“[This was] the largest study to date evaluating dual PD-1/CTLA-4 checkpoint blockade in patients with recurrent/metastatic cervical cancer,” concluded O’Malley. “With a median follow-up of almost 2 years, the balstilimab and zalifrelimab combination showed high response rates, durable clinical activity, and promising overall survival results. Advocacy outcomes were particularly impressive in the PD-L1 positive patients, but also broadly seen in subgroups with poor risk features. A confirmatory randomized phase 2 study comparing balstilimab and zalifrelimab with balstilimab alone is actively enrolling.”


O’Malley DM, Neffa M, Monk BJ, et al. Balstilimab (anti-PD-1) in combination with zalifrelimab (anti-CTLA-4): Final results from a phase II study in patients (pts) with recurrent/metastatic (R/M) cervical cancer (CC). Presented at: 2021 European Society for Medical Oncology Congress. September 16-21, 2021; virtual. Abstr 724MO.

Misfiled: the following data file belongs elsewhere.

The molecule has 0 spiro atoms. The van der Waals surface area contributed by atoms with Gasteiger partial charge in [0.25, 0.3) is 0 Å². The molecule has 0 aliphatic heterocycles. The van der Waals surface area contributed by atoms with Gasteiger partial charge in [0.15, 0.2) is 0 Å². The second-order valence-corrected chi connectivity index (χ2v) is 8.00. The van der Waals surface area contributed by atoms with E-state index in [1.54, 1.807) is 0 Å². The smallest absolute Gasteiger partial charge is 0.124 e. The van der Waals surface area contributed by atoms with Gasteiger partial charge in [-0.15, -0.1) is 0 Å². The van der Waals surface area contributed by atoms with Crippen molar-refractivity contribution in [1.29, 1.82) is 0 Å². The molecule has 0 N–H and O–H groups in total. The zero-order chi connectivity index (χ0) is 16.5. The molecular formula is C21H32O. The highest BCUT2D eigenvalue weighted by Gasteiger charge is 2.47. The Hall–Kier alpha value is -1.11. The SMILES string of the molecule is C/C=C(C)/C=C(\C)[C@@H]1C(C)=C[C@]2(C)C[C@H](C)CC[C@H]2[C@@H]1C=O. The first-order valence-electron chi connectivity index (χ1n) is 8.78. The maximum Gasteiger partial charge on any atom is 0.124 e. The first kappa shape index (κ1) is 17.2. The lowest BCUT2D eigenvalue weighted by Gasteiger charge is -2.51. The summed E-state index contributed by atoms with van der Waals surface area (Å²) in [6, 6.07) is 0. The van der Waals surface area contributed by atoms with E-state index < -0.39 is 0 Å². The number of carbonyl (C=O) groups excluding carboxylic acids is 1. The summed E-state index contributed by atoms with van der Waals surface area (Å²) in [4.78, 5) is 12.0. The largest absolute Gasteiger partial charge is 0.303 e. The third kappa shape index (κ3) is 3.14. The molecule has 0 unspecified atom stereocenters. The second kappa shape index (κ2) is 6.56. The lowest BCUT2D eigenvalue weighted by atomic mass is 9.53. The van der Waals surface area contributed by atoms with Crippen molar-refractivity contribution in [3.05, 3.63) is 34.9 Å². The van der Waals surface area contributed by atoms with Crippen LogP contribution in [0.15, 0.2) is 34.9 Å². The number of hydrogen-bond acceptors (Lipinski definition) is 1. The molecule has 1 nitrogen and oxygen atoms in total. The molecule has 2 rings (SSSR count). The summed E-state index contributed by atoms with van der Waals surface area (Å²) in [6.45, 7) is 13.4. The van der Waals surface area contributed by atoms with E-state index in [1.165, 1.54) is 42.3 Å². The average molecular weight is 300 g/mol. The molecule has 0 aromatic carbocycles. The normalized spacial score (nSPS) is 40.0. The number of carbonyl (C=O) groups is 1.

Related Videos
Investigators must continue to explore the space for lisocabtagene maraleucel in mantle cell lymphoma, according to Manali Kamdar, MD.
Those with CML should discuss adverse effects such as nausea or fatigue with their providers to help optimize their quality of life during treatment.
Patients with CML can become an active part of their treatment plan by discussing any questions that come to mind with their providers.
Jorge E. Cortes, MD, emphasizes proper communication between patients with chronic myeloid leukemia and their providers during the treatment course.
Dietary interventions or other medications may help mitigate diarrhea in patients who undergo therapy for chronic myeloid leukemia.
Whether CAR T-cell therapy or T-cell engagers should dominate the multiple myeloma landscape may be hard to determine, says David S. Siegel, MD.
Next steps for research in the multiple myeloma space may include the development of novel CAR T-cell strategies and bispecific antibodies.
Ongoing research may clarify the potential benefit of avelumab when administered in combination with other agents in advanced urothelial carcinoma.
Spatial analyses may help determine factors that influence responses to sacituzumab govitecan-containing regimens in urothelial carcinoma.
Adverse effects associated with oral azacitidine in low- or intermediate-risk MDS are typically transient, according to Mikkael A. Sekeres, MD, MS.
Related Content